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Life in the Orphanage
Hans was taken to an orphanage when he was only ten months old. The orphanage was not wealthy and Hans had encountered troubles while he was a child. His fellow orphans were not kind to him. He often dreamed of soaring far above all of his worries and problems. At five, Hans was far ahead of his classmates in math and science. The nuns at the orphanage took Hans into private tutor classes. By ten, Hans was studying aerodynamics and propulsion. He was immensely interested in flight and engineering. Using common objects and materials, Hans built miniature hot air balloon models. The nuns at his orphanage were amazed at his skill at the models.
A wealthy Prussian couple came and observed Hans's skill and intellect. They had no children and wished to adopt one. When Hans was twelve, the Grickheims adopted him. The Grickheims hired tutors and professors to teach Hans. When only fourteen, Hans took a ride in a hot air balloon. While marvelling at the flying machine, Hans also noted the balloon's many faults and imperfections. By fifteen, Hans was one of the best educated engineers in Berlin.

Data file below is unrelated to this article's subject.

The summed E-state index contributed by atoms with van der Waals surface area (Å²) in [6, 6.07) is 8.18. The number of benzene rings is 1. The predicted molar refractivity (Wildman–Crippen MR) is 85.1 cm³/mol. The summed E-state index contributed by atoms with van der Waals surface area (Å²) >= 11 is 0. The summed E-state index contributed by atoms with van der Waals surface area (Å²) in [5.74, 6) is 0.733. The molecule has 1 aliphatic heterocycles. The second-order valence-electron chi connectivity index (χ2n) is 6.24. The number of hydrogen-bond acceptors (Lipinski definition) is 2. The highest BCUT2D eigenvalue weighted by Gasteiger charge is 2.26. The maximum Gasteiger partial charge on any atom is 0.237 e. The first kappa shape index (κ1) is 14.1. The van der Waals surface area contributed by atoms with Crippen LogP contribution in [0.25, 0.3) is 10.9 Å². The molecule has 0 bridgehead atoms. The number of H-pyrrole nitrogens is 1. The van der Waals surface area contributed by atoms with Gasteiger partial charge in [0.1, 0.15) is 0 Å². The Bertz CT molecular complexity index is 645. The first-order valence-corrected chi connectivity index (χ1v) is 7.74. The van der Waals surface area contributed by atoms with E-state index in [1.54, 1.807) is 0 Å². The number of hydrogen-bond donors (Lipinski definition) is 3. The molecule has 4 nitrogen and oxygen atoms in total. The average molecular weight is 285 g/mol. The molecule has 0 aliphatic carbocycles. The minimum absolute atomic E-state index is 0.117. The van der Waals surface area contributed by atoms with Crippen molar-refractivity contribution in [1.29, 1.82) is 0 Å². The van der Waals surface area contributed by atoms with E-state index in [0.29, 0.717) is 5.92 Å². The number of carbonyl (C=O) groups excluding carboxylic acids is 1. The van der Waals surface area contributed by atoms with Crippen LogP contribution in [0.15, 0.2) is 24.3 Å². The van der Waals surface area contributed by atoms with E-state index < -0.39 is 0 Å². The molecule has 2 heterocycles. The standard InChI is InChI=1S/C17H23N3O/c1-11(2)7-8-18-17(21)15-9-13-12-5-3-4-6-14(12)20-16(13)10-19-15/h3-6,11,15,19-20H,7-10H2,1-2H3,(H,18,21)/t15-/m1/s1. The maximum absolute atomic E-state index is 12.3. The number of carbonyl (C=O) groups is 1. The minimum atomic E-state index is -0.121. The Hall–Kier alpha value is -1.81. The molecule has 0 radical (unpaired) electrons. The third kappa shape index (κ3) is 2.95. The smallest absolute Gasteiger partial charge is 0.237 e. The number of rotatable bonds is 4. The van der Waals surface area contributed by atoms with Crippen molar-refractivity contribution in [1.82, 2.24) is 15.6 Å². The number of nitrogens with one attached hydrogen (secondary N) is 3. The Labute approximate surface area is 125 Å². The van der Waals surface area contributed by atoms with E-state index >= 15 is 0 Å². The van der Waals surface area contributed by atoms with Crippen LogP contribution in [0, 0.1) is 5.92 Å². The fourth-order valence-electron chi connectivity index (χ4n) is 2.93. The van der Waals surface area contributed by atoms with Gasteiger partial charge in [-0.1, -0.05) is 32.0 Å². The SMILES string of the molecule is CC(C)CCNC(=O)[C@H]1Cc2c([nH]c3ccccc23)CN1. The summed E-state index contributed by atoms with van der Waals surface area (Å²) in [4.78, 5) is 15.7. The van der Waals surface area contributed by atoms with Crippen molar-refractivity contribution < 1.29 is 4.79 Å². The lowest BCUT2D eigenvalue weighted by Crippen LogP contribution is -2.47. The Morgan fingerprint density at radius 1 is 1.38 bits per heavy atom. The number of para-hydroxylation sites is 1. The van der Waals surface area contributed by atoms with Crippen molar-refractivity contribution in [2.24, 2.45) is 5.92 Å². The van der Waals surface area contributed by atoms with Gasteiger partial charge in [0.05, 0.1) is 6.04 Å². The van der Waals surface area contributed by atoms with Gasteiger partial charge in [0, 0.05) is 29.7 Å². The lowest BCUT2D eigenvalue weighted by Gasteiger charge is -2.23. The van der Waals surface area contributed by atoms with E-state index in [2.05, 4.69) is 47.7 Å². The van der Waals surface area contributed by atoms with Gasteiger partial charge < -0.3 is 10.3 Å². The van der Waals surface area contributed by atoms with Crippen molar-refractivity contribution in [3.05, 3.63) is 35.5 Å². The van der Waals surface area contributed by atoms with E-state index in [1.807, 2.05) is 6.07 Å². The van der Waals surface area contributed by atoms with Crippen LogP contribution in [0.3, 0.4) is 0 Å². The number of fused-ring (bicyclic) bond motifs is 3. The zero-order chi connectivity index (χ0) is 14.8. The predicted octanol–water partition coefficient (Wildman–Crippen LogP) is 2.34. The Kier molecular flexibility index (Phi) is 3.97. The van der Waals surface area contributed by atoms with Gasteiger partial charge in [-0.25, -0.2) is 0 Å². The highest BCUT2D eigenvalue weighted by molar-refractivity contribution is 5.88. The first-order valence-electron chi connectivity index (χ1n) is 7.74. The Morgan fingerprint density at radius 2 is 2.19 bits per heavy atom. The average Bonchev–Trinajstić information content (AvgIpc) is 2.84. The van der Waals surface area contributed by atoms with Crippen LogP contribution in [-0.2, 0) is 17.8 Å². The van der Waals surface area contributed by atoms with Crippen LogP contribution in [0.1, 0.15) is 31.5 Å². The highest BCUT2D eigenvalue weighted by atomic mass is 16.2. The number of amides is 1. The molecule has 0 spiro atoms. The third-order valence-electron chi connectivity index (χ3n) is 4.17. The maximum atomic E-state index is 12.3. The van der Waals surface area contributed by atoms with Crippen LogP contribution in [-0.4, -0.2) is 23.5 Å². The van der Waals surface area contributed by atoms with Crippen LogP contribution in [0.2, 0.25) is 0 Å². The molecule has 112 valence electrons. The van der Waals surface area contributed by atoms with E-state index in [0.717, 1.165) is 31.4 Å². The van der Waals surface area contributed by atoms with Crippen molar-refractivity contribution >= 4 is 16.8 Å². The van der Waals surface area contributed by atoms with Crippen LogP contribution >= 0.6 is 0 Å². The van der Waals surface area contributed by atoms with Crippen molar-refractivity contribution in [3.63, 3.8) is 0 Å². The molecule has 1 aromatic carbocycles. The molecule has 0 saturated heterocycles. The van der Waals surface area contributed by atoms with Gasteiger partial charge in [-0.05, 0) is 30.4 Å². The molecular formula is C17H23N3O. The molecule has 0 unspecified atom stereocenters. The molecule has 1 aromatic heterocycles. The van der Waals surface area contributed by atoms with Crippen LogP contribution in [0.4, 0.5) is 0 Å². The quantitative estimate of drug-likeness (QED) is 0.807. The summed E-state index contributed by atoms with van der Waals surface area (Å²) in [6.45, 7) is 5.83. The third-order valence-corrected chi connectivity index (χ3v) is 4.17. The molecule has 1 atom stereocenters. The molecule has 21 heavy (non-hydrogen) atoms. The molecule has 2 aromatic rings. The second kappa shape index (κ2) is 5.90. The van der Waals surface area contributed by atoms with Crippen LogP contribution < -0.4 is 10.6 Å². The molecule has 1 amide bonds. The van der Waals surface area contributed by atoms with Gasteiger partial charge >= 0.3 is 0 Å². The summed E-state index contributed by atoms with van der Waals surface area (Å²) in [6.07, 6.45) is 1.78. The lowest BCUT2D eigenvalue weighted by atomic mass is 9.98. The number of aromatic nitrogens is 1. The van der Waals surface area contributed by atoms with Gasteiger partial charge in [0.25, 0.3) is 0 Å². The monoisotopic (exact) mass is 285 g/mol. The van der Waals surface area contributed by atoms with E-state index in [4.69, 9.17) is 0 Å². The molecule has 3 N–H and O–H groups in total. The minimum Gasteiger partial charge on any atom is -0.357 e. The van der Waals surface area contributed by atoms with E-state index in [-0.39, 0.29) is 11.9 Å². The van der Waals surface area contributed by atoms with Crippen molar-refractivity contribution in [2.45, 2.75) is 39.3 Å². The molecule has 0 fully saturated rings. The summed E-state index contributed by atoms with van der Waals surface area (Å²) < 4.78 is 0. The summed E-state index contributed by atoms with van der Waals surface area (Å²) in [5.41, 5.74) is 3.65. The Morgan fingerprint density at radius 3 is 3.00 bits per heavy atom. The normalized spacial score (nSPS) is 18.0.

Hans Grickheim enrolled in Freidrich-Wilhelm University when he was 17 in 1865. Hans's innovations in engineering amazed his professors. Hans's thirst for knowledge made many professors and teachers enjoy teaching him. In 1869, when Hans was 21, he could not be taught anything more. Hans returned to his adotive parents mansion. They were amazed at how much he had learned. The Grickheims were supportive of Hans's projects and supplied him with his budget. Hans's dreamse were finally coming down to earth when his began construction of a propelled air balloon. In an institute outside Berlin, Grickheim built his first working balloon. It used a steam engine and had a specialized rudder that made the balloon fully steerable. The prototype worked and Hans took his parents on its maiden voyage. The Grickheims were extremely impressed and continued funding their son's project. A better version of the airship was built in 1871. Bismarck met with Hans and observed the Grickheimship II's flight. The Chancellor was very interested and put huge funding into Hans's project. By 1875, Hans and his team of engineers had launched four more ships. The project became more and more popular and famous engineers such as Haenlein, Eckener, Zeppelin and Schwarz joined it. By 1880, there were twelve airships in Grickheims fleet. Aluminum replaced wood as the major material in airship construction.